Family lore and death records contain conflicting information about the parentage of a forebear who served in the colored troops during the Civil War.
Dear Professor Gates:
I’m writing for help in tracing the parents of my third great-grandfather, William Owen Van Vaxen Goodlow. He lived in Missouri and Iowa, was married to Mary Nickelson and raised 12 children with her. I’m also proud to say that at just 18 years old, William served in the Civil War with the 16th U.S. Colored Infantry.
There’s a question, though, about the identity of William’s parents. My cousins have learned through oral family history that William was the son of an unidentified woman who was a slave and a white man named Alexander M. Goodloe, who was an overseer on the Reynolds plantation in Hinds, Miss. In my research on Ancestry.com, though, one record (Iowa, Deaths and Burials, 1850-1990) shows that his parents may have been Fridolph and Adelia Goodlow. Can you please help us determine who his parents really are? —Alyson
We can see why you would have been proud to have been descended from a black Civil War veteran. According to an index record posted by the National Park Service, “William Van Goodloe” was a private in the 16th Regiment, United States Colored Infantry in Tennessee. He was one of “approximately 179,000 African Americans [who] served in the ranks of the USCT, under nearly 6,000 white officers and 87 black officers,” according to a report (pdf) compiled by the Civil War Conservation Corps for the National Archives and Records Administration in 2006. Another 19,000 served in the Navy. Many had heeded the call to arms by abolitionist Frederick Douglass, who had lobbied the Lincoln administration to include black soldiers in the Union Army, as Professor Gates wrote about in a previous article for The Root, “Who Legalized Arming Black Men to Kill Confederates?”
“The USCT fought in 39 major engagements and over 400 lesser ones. Sixteen African-American soldiers received the Medal of Honor as a result of their service during the Civil War,” according to the CWCC report.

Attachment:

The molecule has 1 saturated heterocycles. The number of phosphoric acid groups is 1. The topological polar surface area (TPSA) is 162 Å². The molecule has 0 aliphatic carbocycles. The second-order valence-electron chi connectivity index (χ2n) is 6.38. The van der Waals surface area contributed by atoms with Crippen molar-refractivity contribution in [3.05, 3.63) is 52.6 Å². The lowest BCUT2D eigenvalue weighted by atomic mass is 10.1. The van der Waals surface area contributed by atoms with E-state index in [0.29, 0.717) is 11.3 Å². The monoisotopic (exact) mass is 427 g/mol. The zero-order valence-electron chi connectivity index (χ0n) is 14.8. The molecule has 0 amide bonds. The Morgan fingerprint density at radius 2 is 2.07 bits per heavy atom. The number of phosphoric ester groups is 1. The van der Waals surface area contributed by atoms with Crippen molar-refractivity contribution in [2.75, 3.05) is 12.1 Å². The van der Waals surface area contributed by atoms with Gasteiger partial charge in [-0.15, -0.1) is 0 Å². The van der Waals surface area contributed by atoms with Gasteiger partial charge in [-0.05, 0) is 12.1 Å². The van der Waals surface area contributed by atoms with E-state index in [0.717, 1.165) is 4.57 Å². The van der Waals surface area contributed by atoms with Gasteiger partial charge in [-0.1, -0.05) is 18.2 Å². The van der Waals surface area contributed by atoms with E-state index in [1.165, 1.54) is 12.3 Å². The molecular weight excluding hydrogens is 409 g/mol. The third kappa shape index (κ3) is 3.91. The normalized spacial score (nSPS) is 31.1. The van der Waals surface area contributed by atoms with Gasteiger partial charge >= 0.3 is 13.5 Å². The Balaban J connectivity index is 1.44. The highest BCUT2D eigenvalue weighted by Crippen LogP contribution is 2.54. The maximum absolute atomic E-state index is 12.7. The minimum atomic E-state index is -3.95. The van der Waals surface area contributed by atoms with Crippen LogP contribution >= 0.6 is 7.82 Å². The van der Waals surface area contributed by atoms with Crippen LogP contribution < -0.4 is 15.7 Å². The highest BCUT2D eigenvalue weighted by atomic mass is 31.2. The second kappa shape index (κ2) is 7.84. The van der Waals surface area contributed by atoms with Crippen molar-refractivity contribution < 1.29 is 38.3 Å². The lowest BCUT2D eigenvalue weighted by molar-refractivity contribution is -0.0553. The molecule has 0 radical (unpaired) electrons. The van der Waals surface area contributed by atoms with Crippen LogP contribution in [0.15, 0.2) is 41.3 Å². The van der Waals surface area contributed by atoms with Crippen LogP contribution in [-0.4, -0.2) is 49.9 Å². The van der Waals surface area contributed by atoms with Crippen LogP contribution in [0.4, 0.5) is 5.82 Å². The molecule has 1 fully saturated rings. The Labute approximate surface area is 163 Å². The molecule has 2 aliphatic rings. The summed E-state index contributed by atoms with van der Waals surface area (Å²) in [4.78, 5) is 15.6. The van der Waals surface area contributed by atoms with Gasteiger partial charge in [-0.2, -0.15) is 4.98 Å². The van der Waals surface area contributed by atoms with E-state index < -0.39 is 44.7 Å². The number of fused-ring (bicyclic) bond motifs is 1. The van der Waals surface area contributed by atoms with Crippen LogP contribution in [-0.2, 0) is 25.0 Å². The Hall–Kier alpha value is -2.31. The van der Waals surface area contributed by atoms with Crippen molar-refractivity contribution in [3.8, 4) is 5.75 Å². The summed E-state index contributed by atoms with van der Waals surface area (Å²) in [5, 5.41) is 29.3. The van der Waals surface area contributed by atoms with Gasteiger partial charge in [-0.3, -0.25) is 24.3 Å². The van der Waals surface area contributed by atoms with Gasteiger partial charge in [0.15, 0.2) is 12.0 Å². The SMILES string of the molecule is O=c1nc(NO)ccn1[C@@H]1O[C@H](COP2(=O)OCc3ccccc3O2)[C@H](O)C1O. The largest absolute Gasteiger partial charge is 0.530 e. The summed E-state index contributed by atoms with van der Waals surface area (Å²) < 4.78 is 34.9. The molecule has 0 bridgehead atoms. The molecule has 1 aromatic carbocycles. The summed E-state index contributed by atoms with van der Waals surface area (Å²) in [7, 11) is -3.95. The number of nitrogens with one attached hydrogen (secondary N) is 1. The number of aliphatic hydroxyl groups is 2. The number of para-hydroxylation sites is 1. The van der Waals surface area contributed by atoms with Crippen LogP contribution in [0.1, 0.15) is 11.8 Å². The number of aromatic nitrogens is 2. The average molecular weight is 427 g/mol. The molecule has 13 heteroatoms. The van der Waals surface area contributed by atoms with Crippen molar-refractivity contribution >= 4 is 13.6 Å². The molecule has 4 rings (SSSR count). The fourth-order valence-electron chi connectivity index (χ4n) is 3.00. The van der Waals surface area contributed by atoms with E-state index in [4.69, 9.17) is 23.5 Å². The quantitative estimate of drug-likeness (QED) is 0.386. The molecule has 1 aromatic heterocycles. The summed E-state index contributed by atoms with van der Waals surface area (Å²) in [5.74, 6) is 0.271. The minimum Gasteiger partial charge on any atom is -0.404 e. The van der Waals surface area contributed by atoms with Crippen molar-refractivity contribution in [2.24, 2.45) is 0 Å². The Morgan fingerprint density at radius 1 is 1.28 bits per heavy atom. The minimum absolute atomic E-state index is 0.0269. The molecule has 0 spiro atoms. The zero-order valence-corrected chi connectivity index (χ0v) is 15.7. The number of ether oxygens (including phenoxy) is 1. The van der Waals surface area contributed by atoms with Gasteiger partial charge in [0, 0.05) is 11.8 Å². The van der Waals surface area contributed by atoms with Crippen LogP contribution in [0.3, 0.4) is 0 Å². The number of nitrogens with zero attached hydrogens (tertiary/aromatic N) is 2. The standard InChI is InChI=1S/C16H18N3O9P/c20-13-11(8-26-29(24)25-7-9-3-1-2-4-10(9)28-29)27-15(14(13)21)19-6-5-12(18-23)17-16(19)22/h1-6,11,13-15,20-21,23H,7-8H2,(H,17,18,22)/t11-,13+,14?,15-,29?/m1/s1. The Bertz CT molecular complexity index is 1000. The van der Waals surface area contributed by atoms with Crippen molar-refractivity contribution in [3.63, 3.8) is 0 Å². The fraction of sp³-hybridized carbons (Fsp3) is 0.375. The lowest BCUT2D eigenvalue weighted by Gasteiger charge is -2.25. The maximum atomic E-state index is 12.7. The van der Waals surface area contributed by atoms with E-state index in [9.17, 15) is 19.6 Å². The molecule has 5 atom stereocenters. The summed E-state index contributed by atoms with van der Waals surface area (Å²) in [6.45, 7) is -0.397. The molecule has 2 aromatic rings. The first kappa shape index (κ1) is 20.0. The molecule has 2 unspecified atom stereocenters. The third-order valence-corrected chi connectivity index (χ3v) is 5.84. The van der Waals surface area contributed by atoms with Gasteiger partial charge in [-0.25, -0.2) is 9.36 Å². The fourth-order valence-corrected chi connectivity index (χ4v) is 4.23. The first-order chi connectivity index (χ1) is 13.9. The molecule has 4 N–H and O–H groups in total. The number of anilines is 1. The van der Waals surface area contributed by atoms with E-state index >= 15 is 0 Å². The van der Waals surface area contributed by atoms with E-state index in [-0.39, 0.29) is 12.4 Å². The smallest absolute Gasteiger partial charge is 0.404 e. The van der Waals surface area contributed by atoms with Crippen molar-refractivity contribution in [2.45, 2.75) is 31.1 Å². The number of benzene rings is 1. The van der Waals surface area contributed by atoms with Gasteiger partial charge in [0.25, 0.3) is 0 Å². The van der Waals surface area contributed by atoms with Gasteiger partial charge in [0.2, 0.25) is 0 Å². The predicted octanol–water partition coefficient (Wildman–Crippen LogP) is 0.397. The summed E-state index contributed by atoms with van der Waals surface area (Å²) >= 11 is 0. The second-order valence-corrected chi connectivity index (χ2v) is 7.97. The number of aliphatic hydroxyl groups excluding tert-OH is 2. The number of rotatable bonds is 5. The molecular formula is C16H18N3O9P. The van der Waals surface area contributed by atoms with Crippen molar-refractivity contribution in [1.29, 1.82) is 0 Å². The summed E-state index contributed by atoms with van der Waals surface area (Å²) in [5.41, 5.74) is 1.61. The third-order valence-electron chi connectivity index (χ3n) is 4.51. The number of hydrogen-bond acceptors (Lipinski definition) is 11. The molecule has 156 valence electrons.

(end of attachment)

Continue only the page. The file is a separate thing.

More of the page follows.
However, your ancestor was extremely fortunate to survive his service because the notoriously bloody war was especially brutal to the black troops. They were paid less than white soldiers through 1864, and they also faced harsher treatment if captured by Confederates. In fact, the Confederacy in 1863 threatened them also with enslavement, which triggered a retaliatory threat from the Lincoln administration in July 1863 in General Order 252, which said in part: “[F]or every soldier of the United States killed in violation of the law, a rebel soldier shall be executed, and for every one enslaved by the enemy or sold into slavery, a rebel soldier shall be placed at hard labor on the public works, and continued at such labor until the other shall be released and receive the treatment due to a prisoner of war.”
In all, nearly 40,000 black soldiers died during the war, three-quarters of infection or disease, according to “Black Soldiers in the Civil War” via the National Archives. The last colored troop regiments mustered out in December 1867.
To get a more in-depth sense of what your ancestor may have gone through, pick up The Negro’s Civil War: How American Blacks Felt and Acted During the War for the Union by James McPherson.
We looked at additional military records to learn the story of his enlistment and service, as well as to gain more details about his background. In the Company Descriptive Book (via Ancestry.com, subscription required) for William, under “remarks” it states that he was a “substitute for George W. Mathews before draft.” Additional pages on William state that he was a substitute starting Sept. 1, 1864, at Columbus, Ohio, for a term of one year. He was then discharged on Sept. 6, 1865, “by reason of expiration of term of service” at Chattanooga, Tenn.